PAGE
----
With this post, we round off this series on JVM languages–in the future, we hope to get around to other interesting programming tongues that we missed this time. The last one we checked out was Fantom, a bit of a move away from the traditional JVM langs, and in that spirit we will talk now about Clojure, a Lisp-like programming language that runs on the JVM.
Clojure first appeared in 2007 and is relatively new compared to more established languages. It was created by Rich Hickey as a Lisp dialect targeted for the JVM.
Version 1.0 appeared in 2009 and the name is a pun on C (C#), L (Lisp) and J (Java). The current version of Clojure is 1.4. Clojure is open-source (released under the Eclipse Public License v 1.0 – EPL)
As with the other post, I ported from Java a simple file-based HTTP server that you can download on Github.
Starting Clojure development with Leiningen
After starting reading the Clojure documentation, I decided to setup my development environment using Leiningen which is a Maven like tool for Clojure. Leiningen (or Lein for short) can perform most tasks for Clojure that you would expect from Maven such as:
- Create a project structure (think: Maven archetypes)
- Handle dependencies
- Compile Clojure code to JVM classes
- Run tests
- Publish built artifacts to a central repository
If you have used Maven, then you will feel right at home with Lein. In fact, Lein even supports Maven repositories. A major difference between the two however is that the project file in Lein is written in Clojure itself while Maven uses XML (pom.xml).
I have to admit that Lein was a very welcome addition and although it is possible to develop in Clojure without it, it really makes several things much easier.
So I did the following in order to get the project skeleton:
$ lein new clojure-http-server
Looking at IDE support
After I got the basic project structure in place, it was time to start editing code. As a long-time Eclipse user, the first thing I did was to search for an Eclipse plugin that handled Clojure. This would offer me syntax highlighting and code completion in my familiar workspace. That’s how I found the Eclipse plugin for Clojure called CounterClockWise. So I installed the plugin and created a new Clojure project in Eclipse.
While this was OK, I didn’t manage to import into Eclipse my existing Clojure project that I had created from the command line with Lein as described into the previous section. I expected the CounterClockWise plugin to function like the Maven Eclipse plugin where there is two-way interaction between the pom.xml and the Eclipse GUI.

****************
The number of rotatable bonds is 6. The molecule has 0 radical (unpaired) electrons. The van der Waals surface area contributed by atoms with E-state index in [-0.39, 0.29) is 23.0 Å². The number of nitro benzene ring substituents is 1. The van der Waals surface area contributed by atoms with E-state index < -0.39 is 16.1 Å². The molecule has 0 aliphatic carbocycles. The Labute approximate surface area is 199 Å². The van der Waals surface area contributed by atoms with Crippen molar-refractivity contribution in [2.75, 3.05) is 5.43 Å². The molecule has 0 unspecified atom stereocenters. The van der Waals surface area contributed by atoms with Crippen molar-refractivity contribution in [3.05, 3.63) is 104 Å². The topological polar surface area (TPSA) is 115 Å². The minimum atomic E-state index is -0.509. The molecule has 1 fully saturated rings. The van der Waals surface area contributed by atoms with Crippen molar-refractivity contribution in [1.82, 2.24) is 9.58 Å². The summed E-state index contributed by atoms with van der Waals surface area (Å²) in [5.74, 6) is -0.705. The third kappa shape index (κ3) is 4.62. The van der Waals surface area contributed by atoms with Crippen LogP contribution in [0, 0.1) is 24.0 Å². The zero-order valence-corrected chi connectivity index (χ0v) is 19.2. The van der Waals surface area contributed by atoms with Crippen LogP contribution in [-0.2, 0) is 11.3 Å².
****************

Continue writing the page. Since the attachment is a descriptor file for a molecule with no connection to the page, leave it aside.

So, in summary I expected more automatic integration between Lein and the Eclipse plugin.
I also looked at Clooj, which is a lightweight IDE for Clojure developed in Clojure itself. While it is very easy to download and run it, I found it very lacking compared to Eclipse.
In the end I decided to develop in Clojure the hard way using just Lein from the command line and my trusty GVIM as a text editor. I did this because I was very interested to see how Lein works in detail.
I did not find a built-in Clojure mode in Vim (an external plugin file exists), so I just used the Lisp mode which worked well for my needs.
The Read Eval Print Loop (REPL)
Like most Functional languages, Clojure offers a command line shell where you can directly execute Clojure statements. This shell is very handy for development since it allows you not only to test small code snippets but also to run only parts of the program during development.
This is nothing new for developers who have already used languages like Python or Perl. But for Java developers its brings a refreshing and more interactive way to coding.
Functional programming – a different way of thinking
Clojure is a functional language very similar to Lisp or Scheme. The functional paradigm is very different for those who are accustomed to the Java way of OOP and working with side effects all the time.
Functional programming promotes: